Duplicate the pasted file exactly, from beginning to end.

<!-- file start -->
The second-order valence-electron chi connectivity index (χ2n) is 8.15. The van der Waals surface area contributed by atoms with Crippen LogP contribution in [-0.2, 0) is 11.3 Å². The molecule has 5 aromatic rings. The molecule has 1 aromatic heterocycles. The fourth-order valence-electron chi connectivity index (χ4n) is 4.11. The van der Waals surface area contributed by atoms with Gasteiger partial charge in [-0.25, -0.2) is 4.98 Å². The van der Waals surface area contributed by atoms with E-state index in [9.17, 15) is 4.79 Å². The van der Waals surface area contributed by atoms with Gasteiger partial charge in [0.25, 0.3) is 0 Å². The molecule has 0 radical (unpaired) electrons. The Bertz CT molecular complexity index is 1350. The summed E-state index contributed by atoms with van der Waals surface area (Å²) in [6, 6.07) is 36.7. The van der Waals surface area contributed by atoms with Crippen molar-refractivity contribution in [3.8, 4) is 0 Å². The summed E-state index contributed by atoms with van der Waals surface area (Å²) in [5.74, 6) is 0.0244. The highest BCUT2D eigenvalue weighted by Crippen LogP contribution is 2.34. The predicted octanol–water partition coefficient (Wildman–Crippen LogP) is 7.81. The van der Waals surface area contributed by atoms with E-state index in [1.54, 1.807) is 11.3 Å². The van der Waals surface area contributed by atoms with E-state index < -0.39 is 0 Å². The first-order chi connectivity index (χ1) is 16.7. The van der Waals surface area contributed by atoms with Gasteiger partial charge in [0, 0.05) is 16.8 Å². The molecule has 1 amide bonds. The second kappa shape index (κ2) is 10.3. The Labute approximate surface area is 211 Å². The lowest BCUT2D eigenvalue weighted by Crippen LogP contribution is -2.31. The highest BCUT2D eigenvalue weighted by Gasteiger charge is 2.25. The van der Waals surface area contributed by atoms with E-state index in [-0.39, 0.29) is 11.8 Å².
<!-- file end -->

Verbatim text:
The second-order valence-electron chi connectivity index (χ2n) is 8.15. The van der Waals surface area contributed by atoms with Crippen LogP contribution in [-0.2, 0) is 11.3 Å². The molecule has 5 aromatic rings. The molecule has 1 aromatic heterocycles. The fourth-order valence-electron chi connectivity index (χ4n) is 4.11. The van der Waals surface area contributed by atoms with Gasteiger partial charge in [-0.25, -0.2) is 4.98 Å². The van der Waals surface area contributed by atoms with E-state index in [9.17, 15) is 4.79 Å². The van der Waals surface area contributed by atoms with Gasteiger partial charge in [0.25, 0.3) is 0 Å². The molecule has 0 radical (unpaired) electrons. The Bertz CT molecular complexity index is 1350. The summed E-state index contributed by atoms with van der Waals surface area (Å²) in [6, 6.07) is 36.7. The van der Waals surface area contributed by atoms with Crippen molar-refractivity contribution in [3.8, 4) is 0 Å². The summed E-state index contributed by atoms with van der Waals surface area (Å²) in [5.74, 6) is 0.0244. The highest BCUT2D eigenvalue weighted by Crippen LogP contribution is 2.34. The predicted octanol–water partition coefficient (Wildman–Crippen LogP) is 7.81. The van der Waals surface area contributed by atoms with E-state index in [1.54, 1.807) is 11.3 Å². The van der Waals surface area contributed by atoms with E-state index < -0.39 is 0 Å². The first-order chi connectivity index (χ1) is 16.7. The van der Waals surface area contributed by atoms with Gasteiger partial charge in [0, 0.05) is 16.8 Å². The molecule has 1 amide bonds. The second kappa shape index (κ2) is 10.3. The Labute approximate surface area is 211 Å². The lowest BCUT2D eigenvalue weighted by Crippen LogP contribution is -2.31. The highest BCUT2D eigenvalue weighted by Gasteiger charge is 2.25. The van der Waals surface area contributed by atoms with E-state index in [-0.39, 0.29) is 11.8 Å².